Aachen cathedral seen from inside the town hall

Ahahaha, gute fahrt! One of us laughed a great deal to see this on a biscuit; the other one speaks German. But even he laughed a bit, come on, it says gute fahrt right on it.

We set out relatively early on Saturday morning for the drive to Aachen, and after dropping our bags at the hotel, headed straight for the first of three linked exhibition venues, in the cathedral treasury. It was pretty cramped in there and you had to queue up and jostle about to try and see anything, but there really were some neat things. If nothing else, it was amazing to think of these things lasting for more than 1200 years (although some of the "so-called" and "supposed" caveats cast a healthy amount of doubt on whether all the relics were actually associated with Charlemagne). The exhibition brought together items from the cathedral treasury (either still there or that had been there in the past), which had belonged to the cathedral in the age of Charlemagne, and items supposedly taken out of Charlemagne's grave. (Seems a bit disrespectful.) So lots and lots of fancy reliquaries, primarily.

This made me laugh: those tiny bits representing "St Stephen's Purse" shown in the photograph

A nail from the purse. Oooh

A reliquary of Charlemagne's head, wearing his crown (which you can't see)

Reliquary with Charlemagne's arm bone

High five! It took so long to get this photo
An Antique tomb in which Charlemagne is believed to have been buried
We thought it was fairly crowded when we were in there, but we felt better when we came out and saw that there was a huge line just to get in. Early birds caught the worm! Talking of worms, it was time for lunch, and we ended up at a quick service restaurant called Hanswurst on the main square. It turned out to be surprisingly tasty (someone on Trip Advisor even hails it as the "best sausage in Germany"), but the best thing about Hanswurst turned out to be that they called everything Hans. HansJules had to wait to be called to the HansCounter to get his HansWurst and HansKnife and HansFork, etc. You probably had to be there, but for the rest of the weekend, everything was "Hans" something.

AND Hanswurst gives you the power of levitation
You weren't allowed to take photos in the other two exhibitions, at the town hall and the new Charlemagne centre, so I can just offer up this one photo of the town hall ceiling, which I include here out of spite:

Why spite? Because I took this as soon as I came in, before I even knew photos weren't allowed, and the security guard came up and told me (not impolitely) that not only couldn't you take photos, but I had to DELETE the photo I already took! What he didn't know was that I took two, so here's the first one that escaped his wrath. I also took a photo pretending to be a woodcarving of Charlemagne, because that seemed to be permissible:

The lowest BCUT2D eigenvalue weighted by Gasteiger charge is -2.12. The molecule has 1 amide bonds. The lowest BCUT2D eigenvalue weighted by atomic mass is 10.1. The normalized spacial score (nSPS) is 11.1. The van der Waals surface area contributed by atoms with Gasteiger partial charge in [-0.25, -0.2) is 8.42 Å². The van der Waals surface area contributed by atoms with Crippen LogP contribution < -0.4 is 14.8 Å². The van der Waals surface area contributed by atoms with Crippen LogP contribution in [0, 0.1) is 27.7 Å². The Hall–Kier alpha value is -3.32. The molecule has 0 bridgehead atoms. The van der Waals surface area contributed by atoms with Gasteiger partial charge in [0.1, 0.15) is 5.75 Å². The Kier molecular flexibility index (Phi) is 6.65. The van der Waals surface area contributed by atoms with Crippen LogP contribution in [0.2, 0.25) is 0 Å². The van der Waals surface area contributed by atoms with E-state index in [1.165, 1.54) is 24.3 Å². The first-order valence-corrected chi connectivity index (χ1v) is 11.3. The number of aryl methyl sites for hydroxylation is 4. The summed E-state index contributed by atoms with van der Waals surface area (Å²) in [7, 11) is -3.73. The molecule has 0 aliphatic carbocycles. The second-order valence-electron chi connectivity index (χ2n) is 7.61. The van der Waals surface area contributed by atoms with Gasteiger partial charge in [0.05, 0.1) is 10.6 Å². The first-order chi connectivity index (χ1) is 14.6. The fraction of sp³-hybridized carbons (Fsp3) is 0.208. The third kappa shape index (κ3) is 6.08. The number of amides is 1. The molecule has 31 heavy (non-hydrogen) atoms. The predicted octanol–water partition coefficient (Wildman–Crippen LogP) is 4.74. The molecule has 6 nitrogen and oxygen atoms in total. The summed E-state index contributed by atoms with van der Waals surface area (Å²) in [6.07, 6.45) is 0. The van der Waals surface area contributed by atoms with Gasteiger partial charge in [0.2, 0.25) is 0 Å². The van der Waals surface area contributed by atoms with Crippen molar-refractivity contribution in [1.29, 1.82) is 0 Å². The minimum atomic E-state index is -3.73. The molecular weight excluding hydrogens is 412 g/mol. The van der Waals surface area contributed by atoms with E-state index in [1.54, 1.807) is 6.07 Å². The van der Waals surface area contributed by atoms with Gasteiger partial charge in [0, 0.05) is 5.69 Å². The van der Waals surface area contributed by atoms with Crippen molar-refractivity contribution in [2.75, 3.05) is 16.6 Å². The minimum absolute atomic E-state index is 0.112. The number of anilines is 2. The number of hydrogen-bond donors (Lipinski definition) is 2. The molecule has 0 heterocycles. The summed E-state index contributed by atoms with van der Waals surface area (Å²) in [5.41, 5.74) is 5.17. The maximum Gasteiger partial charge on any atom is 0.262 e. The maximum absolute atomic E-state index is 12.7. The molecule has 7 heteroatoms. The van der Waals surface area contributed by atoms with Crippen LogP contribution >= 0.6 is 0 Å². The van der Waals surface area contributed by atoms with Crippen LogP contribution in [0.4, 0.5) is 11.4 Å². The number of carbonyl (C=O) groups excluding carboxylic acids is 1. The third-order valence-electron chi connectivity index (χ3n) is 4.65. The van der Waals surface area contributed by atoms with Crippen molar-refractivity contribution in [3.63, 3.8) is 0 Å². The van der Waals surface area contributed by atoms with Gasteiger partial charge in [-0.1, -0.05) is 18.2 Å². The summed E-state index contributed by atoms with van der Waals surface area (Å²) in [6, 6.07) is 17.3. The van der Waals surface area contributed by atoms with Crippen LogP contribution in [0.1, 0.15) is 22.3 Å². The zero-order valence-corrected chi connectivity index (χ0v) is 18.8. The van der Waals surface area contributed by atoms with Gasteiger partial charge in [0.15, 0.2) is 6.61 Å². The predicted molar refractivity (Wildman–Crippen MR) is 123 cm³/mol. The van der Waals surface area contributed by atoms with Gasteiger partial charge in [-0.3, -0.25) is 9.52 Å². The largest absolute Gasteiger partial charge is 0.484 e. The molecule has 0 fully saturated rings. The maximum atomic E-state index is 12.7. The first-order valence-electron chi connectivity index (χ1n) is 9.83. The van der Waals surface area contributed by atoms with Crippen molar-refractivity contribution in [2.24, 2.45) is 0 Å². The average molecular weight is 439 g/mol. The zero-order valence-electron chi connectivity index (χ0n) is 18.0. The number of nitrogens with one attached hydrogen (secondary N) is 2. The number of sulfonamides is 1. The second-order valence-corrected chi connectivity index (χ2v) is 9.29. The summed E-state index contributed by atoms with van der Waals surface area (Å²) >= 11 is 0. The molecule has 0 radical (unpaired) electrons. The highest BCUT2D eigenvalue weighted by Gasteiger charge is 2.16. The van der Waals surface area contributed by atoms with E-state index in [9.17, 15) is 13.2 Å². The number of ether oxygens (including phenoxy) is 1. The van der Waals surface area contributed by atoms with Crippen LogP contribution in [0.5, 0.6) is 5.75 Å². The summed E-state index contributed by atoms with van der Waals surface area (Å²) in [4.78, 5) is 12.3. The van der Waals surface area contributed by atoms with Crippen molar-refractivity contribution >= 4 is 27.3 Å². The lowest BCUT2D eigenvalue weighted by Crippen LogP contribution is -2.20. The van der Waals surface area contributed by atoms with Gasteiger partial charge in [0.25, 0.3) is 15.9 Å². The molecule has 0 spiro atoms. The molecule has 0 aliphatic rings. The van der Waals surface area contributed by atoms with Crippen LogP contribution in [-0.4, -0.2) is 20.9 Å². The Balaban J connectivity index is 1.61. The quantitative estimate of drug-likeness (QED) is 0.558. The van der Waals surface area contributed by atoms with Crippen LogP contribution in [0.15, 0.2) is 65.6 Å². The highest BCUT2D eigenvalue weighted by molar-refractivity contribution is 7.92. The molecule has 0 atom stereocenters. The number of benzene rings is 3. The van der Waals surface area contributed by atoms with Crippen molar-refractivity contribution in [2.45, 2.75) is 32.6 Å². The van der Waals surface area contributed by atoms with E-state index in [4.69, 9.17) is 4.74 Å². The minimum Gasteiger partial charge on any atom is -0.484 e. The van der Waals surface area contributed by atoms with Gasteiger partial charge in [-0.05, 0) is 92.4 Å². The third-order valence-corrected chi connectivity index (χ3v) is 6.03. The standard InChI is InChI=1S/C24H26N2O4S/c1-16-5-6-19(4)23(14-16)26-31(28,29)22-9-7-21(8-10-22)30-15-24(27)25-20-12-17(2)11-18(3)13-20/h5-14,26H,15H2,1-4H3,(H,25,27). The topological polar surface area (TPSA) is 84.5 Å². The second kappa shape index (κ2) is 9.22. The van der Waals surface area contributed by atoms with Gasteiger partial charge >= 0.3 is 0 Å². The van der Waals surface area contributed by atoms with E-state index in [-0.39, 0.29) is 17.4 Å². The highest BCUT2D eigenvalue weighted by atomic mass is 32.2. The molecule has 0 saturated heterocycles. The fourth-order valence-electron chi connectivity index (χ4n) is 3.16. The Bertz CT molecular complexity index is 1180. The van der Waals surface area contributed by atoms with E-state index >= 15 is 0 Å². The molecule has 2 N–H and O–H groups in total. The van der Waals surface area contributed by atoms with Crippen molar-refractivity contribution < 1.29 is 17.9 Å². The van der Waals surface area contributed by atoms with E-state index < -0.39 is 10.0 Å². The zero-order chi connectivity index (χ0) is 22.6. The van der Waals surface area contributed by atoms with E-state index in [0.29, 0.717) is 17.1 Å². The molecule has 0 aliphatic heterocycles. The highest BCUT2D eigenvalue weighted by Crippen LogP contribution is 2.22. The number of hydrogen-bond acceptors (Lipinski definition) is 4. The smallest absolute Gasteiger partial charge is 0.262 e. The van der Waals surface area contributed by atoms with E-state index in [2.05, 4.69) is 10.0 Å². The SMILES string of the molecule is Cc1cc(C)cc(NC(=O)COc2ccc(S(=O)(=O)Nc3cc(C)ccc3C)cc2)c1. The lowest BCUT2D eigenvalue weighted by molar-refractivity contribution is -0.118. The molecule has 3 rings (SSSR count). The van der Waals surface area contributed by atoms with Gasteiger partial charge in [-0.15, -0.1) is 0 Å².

The town hall exhibition was about 'places of power', and out of the three was the most focused on giving a historical overview - specifically about how and why Charlemagne established his court at Aachen. I'm sure it was very interesting, but oh my god, I've seriously never been so hot in my life. I'm not really sure if it was actually very hot in there or I was just literally having a melt-down, because no-one else seemed to be that fussed, but I was like dripping with sweat, I felt like I was going to faint or be sick, and I may have shouted at Jules until he took his sweater off because I couldn't understand how he was wearing a hoodie while I was dying. So I'm afraid we only did a quick loop around the room (also too many people in it) before I had to get some fresh air (and an icecream).

When I was sufficiently soothed by the power of icecream (Jules says not to expect icecream every time I have a tantrum, booo!), we went to the third exhibition, in the Charlemagne centre. This one was focused on Carolingian art, including illuminated manuscripts, carvings, and gold objects. Thankfully, this one was quite a bit quieter, dark and fairly peaceful, so I didn't freak out. There was still a bit of a wait to peer in to each glass cabinet, but it was nice to see these beautiful old books.

Unsurprisingly, that was enough exhibitionism for the day, and we headed to the hotel room to relax and freshen up before dinner, at the One and Only, just across from our hotel. Coincidentally, it was our six-monthaversary, so it was nice to have a great meal in a nice restaurant. I had a goat's cheese starter in an unusual lemony sauce, followed by some perfectly-cooked, moist, tender pork with an awesome purple potato mash, and a chocolate mousse in creme anglaise sauce. It was all super tasty, even if Jules "forgot" his pin number and I had to pay (insert angry cat emoticon here) (just kidding).